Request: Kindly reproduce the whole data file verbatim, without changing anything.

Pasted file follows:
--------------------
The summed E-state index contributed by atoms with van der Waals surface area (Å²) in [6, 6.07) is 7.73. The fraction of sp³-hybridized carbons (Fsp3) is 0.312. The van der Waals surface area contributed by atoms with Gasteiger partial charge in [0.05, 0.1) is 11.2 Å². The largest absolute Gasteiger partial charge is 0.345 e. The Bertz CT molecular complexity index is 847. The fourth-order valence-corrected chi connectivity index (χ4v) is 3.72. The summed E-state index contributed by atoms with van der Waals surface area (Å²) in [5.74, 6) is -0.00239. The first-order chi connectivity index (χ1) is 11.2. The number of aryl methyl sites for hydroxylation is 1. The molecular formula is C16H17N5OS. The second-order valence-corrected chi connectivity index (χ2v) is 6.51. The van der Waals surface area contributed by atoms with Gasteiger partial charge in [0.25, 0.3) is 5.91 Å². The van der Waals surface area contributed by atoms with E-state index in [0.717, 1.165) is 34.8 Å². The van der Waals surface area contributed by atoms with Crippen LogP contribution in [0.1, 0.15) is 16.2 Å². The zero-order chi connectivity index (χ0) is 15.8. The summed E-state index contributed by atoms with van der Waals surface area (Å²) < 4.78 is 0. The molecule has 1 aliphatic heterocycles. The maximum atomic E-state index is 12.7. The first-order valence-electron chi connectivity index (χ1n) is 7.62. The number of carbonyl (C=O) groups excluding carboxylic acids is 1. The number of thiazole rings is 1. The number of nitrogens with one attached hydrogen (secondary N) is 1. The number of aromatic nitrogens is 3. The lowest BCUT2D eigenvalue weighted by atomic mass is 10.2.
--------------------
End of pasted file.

The summed E-state index contributed by atoms with van der Waals surface area (Å²) in [6, 6.07) is 7.73. The fraction of sp³-hybridized carbons (Fsp3) is 0.312. The van der Waals surface area contributed by atoms with Gasteiger partial charge in [0.05, 0.1) is 11.2 Å². The largest absolute Gasteiger partial charge is 0.345 e. The Bertz CT molecular complexity index is 847. The fourth-order valence-corrected chi connectivity index (χ4v) is 3.72. The summed E-state index contributed by atoms with van der Waals surface area (Å²) in [5.74, 6) is -0.00239. The first-order chi connectivity index (χ1) is 11.2. The number of aryl methyl sites for hydroxylation is 1. The molecular formula is C16H17N5OS. The second-order valence-corrected chi connectivity index (χ2v) is 6.51. The van der Waals surface area contributed by atoms with Gasteiger partial charge in [0.25, 0.3) is 5.91 Å². The van der Waals surface area contributed by atoms with E-state index in [0.717, 1.165) is 34.8 Å². The van der Waals surface area contributed by atoms with Crippen LogP contribution in [0.1, 0.15) is 16.2 Å². The zero-order chi connectivity index (χ0) is 15.8. The summed E-state index contributed by atoms with van der Waals surface area (Å²) < 4.78 is 0. The molecule has 1 aliphatic heterocycles. The maximum atomic E-state index is 12.7. The first-order valence-electron chi connectivity index (χ1n) is 7.62. The number of carbonyl (C=O) groups excluding carboxylic acids is 1. The number of thiazole rings is 1. The number of nitrogens with one attached hydrogen (secondary N) is 1. The number of aromatic nitrogens is 3. The lowest BCUT2D eigenvalue weighted by atomic mass is 10.2.